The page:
Long-Term Suspensions and the Right to an Education: An Alternative Approach

BY Mary P. Kenyon

On January 18, 2008, a fight broke out at Southside High School in Beaufort County, North Carolina, between several groups of students. During the melee, Viktoria King, a tenth grade student, engaged in a minor fistfight with another student. The fight did not involve weapons and did not result in any serious injuries. However, both girls were suspended for the rest of the school year and were denied access to the county’s alternative school.

Part I of this Recent Development discusses the court’s decision in King. Part II discusses the discriminatory application of school disciplinary policies as well as policy considerations regarding school funding and its connection to end of grade testing and performance under the No Child Left Behind Act (“NCLB”).  Within Part II, this Recent Development argues that strict scrutiny should apply to alternative education decisions because all decisions that deny students the right to an education infringe on a fundamental right; and, alternative education decisions are inextricably linked to school funding decisions, which the King majority concedes require strict scrutiny under Leandro.  Finally, Part III provides a legislative solution to the problem of access to an alternative education. The current law, which merely requires each district to implement some type of program, is insufficient to meet the needs of a significant portion of students. The legislature should require school districts to provide an alternative education to students whenever there is a way to do it safely. Failing to implement adequate programs is an insufficient reason to deny a student the opportunity to an education.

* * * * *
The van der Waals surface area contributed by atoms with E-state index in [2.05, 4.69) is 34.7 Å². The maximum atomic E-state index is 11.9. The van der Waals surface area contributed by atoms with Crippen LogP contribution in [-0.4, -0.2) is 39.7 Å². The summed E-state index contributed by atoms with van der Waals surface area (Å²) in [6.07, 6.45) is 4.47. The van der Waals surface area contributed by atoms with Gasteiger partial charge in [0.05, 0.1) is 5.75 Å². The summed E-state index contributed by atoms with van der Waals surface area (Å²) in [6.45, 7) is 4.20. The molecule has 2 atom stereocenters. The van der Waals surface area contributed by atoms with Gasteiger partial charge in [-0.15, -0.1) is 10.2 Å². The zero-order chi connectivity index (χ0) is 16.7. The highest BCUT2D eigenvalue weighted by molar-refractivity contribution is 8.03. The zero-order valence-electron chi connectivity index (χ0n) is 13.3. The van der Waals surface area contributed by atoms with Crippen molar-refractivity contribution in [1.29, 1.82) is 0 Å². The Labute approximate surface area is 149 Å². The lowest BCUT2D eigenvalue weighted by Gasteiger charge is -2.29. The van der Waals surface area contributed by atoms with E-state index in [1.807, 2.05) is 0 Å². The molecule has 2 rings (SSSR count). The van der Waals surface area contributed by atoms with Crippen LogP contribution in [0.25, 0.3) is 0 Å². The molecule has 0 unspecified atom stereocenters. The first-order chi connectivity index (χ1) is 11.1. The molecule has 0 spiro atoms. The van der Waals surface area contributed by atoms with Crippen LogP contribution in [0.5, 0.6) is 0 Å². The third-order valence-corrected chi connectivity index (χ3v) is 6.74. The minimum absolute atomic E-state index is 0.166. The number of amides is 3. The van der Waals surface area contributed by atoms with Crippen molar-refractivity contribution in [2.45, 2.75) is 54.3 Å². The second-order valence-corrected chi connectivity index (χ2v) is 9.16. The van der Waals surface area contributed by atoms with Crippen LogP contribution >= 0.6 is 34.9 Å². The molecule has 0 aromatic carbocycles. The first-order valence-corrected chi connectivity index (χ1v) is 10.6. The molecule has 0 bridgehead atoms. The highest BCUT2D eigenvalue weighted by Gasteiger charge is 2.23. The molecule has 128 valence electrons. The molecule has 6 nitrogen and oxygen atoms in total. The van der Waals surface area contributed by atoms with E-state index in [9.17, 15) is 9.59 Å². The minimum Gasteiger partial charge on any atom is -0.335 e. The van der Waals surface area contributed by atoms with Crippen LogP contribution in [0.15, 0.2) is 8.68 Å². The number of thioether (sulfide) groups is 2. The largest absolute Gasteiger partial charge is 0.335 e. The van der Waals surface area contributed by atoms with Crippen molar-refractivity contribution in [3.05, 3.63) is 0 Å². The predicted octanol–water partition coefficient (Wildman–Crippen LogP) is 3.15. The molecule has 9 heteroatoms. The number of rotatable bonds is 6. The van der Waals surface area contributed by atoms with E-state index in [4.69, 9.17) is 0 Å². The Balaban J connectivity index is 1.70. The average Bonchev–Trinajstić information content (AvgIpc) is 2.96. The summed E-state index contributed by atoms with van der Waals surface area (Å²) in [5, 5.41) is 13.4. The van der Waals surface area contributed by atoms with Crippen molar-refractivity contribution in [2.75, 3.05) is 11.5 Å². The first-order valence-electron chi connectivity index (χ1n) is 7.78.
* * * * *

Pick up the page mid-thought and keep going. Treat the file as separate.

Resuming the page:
DOWNLOAD PDF | 90 N.C. L. Rev.293 (2011)